Circuitbeard created this adorable and pixel-perfect miniature OutRun cabinet to sit atop their bar, complete with not-a-Ferrari dashboard and original cabinet decal art. Check out Picade for a primer on how the guts work (and to buy similar guts).
Outrun, the classic racer that blew players' minds with its huge colorful sprites, is getting an ususual port: to the monochrome vectorbeam world of the vintage Vectrex console.
Creator Chris Parsons:
A little "demo" I put together today to warm up my coding skills as I get back to developing my second full Vectrex game. I put the Pole Position overlay on at the end as it comes out clearer without it when filming. Check out my Vectrex home brew games on here and at www.vectorrepublic.co.uk
He's gotten the Ferrari, the tarmac and some roadside palms going, but it's missing other vehicles and curves: "Now, should I try to add some game in there???" Read the rest
Running a retroarcade sounds like a lot of fun, and the same games that used to get the kids pumping quarters then are still the most popular. Which means that 32-year old OutRun cabinets tend to break down often.
Out Run is a favorite at the arcade to say the least. It is in almost constant use from our younger Players. One of the reasons of course is that Sega designed this particular model to basically make you feel you were in an actual vehicle. While not quite like the Ferrari Testarossa Spider you drive in the game itself, it’s a nice design. Furthermore there were four different versions of the arcade game produced. Two of them were upright models with two others being sit-down cabinets.
Great fun working around hot CRTs! You can whine about authentic monitors all ya like, if I were running an arcade, I would replace the innards on most of the machines with Raspberry Pis and 4k LCDs and put the original PCBs in a nice glass cases on the wall next to each, with art gallery-style cards. Read the rest
Behold the most amazing arcade hack in existence: Matt Brailsford, AKA Circuitbeard, crammed Sega's OutRun into a Tomy Turnin' Turbo dashboard. [via]
Some key features are an integrated 3.5” TFT screen, fully usable steering wheel and gear shifter (dashboard turbo light comes on when in high gear), working ignition key for power, true MPH speed and rev counter displays, and a fuel gauge to represent the stage time remaining.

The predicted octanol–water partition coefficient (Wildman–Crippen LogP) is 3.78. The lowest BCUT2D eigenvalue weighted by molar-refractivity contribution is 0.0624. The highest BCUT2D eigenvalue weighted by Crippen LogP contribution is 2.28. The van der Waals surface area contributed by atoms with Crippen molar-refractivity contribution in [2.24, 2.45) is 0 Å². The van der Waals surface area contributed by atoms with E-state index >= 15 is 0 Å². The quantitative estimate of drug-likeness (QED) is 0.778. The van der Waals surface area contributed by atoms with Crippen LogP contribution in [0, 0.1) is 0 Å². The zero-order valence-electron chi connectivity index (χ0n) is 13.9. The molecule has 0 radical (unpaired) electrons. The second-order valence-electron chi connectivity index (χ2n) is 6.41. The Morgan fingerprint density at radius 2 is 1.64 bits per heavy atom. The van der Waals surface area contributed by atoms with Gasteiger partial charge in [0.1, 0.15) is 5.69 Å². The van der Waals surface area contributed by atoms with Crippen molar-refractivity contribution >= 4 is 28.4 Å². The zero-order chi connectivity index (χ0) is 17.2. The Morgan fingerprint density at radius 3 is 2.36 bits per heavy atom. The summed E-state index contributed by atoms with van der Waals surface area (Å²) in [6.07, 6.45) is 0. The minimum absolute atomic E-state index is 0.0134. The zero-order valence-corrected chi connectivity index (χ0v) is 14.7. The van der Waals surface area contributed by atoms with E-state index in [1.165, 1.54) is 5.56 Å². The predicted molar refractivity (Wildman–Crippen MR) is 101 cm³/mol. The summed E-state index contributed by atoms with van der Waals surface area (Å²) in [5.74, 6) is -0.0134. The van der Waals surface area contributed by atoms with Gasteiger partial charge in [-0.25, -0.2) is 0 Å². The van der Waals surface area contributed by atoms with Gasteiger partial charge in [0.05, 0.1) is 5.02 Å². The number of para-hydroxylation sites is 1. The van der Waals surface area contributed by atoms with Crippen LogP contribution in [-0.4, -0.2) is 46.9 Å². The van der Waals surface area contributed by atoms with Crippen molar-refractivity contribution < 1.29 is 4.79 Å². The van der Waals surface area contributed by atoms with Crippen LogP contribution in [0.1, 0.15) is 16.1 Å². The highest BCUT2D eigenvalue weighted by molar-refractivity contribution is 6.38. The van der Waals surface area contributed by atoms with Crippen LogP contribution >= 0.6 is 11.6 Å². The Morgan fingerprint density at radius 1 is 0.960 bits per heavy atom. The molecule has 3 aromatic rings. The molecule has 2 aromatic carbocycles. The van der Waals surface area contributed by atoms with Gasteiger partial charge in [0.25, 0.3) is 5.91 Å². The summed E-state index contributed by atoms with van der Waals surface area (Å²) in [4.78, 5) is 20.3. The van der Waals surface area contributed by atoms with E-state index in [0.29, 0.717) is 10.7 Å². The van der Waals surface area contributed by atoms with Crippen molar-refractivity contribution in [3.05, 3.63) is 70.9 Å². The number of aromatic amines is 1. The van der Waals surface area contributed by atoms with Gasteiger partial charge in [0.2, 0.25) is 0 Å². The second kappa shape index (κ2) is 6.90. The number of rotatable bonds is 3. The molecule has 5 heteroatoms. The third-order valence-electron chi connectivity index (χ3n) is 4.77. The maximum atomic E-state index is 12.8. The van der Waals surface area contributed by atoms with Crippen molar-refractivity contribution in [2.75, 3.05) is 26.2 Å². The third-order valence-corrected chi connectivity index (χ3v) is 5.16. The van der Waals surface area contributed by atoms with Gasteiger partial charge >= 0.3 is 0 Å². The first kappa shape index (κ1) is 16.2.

The project itself was quite a big one for me, filled with several moments of frustration, from burnt out potentiometers, to soldering LEDs backwards, multiple TFT screen purchases and more than one change in direction as approaches to problems were found to be inadequate.
All the toy's hardware is hooked up to the game, running on a Raspberry Pi with a PiCade board and Kookye 3.5" display. He worked around the lack of pedals by using the gearshift to accelerate and brake. How he made a physical LED dashboard to show the in-game speed completely escapes me. Genius!
Here's the original mechanical toy, for reference:
OutRun was a great game, a true classic that came to define the mid-80s renaissance of arcade culture. As its buzz died down, though, my friends and I, arcade rats all, traded (and invented) rumors about the forthcoming sequel. One of the beautiful lies one of my pals came up with was OutRun Nights, which he swore to God he had seen in a conveniently-distant arcade in Torbay where he'd just been on holiday.
Unfortunately, none of the real sequels were remotely a good as the original, let alone as fused to the collective consciousness of children raised by the NTSC avatars of David Hasselhoff and Jan-Michel Vincent. To this day, however, I sincerely believe in the parallel Segaverse and thought it worthy of sharing, with just a few tips of the hat to modernity. Specs follow: Read the rest